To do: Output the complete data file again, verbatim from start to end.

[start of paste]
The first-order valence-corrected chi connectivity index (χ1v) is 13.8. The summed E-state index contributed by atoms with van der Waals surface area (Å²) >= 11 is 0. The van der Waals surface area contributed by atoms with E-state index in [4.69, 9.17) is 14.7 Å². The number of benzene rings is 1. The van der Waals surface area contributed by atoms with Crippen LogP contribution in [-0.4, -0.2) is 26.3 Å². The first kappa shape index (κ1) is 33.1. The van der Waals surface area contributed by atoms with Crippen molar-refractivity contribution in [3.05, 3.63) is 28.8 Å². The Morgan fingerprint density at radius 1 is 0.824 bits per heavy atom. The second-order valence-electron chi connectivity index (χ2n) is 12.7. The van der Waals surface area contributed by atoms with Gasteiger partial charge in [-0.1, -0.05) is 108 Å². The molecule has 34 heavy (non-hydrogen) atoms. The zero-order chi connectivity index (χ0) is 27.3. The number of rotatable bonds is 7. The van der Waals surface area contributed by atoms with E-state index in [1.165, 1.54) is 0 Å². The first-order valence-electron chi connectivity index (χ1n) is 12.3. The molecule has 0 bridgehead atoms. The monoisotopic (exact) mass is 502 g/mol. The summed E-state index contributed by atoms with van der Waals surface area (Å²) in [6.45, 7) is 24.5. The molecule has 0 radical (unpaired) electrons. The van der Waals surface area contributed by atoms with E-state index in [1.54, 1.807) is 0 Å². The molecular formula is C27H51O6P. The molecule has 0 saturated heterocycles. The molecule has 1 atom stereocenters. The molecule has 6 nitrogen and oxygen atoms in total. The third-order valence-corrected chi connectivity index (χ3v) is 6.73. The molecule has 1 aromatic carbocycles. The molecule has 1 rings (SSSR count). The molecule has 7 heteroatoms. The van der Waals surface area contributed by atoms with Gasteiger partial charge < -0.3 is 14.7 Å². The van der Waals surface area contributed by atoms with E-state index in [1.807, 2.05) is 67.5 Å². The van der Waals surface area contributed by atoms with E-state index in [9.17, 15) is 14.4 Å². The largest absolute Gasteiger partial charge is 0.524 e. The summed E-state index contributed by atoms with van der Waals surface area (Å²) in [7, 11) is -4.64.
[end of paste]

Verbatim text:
The first-order valence-corrected chi connectivity index (χ1v) is 13.8. The summed E-state index contributed by atoms with van der Waals surface area (Å²) >= 11 is 0. The van der Waals surface area contributed by atoms with E-state index in [4.69, 9.17) is 14.7 Å². The number of benzene rings is 1. The van der Waals surface area contributed by atoms with Crippen LogP contribution in [-0.4, -0.2) is 26.3 Å². The first kappa shape index (κ1) is 33.1. The van der Waals surface area contributed by atoms with Crippen molar-refractivity contribution in [3.05, 3.63) is 28.8 Å². The Morgan fingerprint density at radius 1 is 0.824 bits per heavy atom. The second-order valence-electron chi connectivity index (χ2n) is 12.7. The van der Waals surface area contributed by atoms with Gasteiger partial charge in [-0.1, -0.05) is 108 Å². The molecule has 34 heavy (non-hydrogen) atoms. The zero-order chi connectivity index (χ0) is 27.3. The number of rotatable bonds is 7. The van der Waals surface area contributed by atoms with E-state index in [1.165, 1.54) is 0 Å². The first-order valence-electron chi connectivity index (χ1n) is 12.3. The molecule has 0 bridgehead atoms. The monoisotopic (exact) mass is 502 g/mol. The summed E-state index contributed by atoms with van der Waals surface area (Å²) in [6.45, 7) is 24.5. The molecule has 0 radical (unpaired) electrons. The van der Waals surface area contributed by atoms with E-state index in [1.54, 1.807) is 0 Å². The molecular formula is C27H51O6P. The molecule has 0 saturated heterocycles. The molecule has 1 atom stereocenters. The molecule has 6 nitrogen and oxygen atoms in total. The third-order valence-corrected chi connectivity index (χ3v) is 6.73. The molecule has 1 aromatic carbocycles. The molecule has 1 rings (SSSR count). The molecule has 7 heteroatoms. The van der Waals surface area contributed by atoms with Gasteiger partial charge < -0.3 is 14.7 Å². The van der Waals surface area contributed by atoms with E-state index in [1.807, 2.05) is 67.5 Å². The van der Waals surface area contributed by atoms with E-state index in [9.17, 15) is 14.4 Å². The largest absolute Gasteiger partial charge is 0.524 e. The summed E-state index contributed by atoms with van der Waals surface area (Å²) in [7, 11) is -4.64.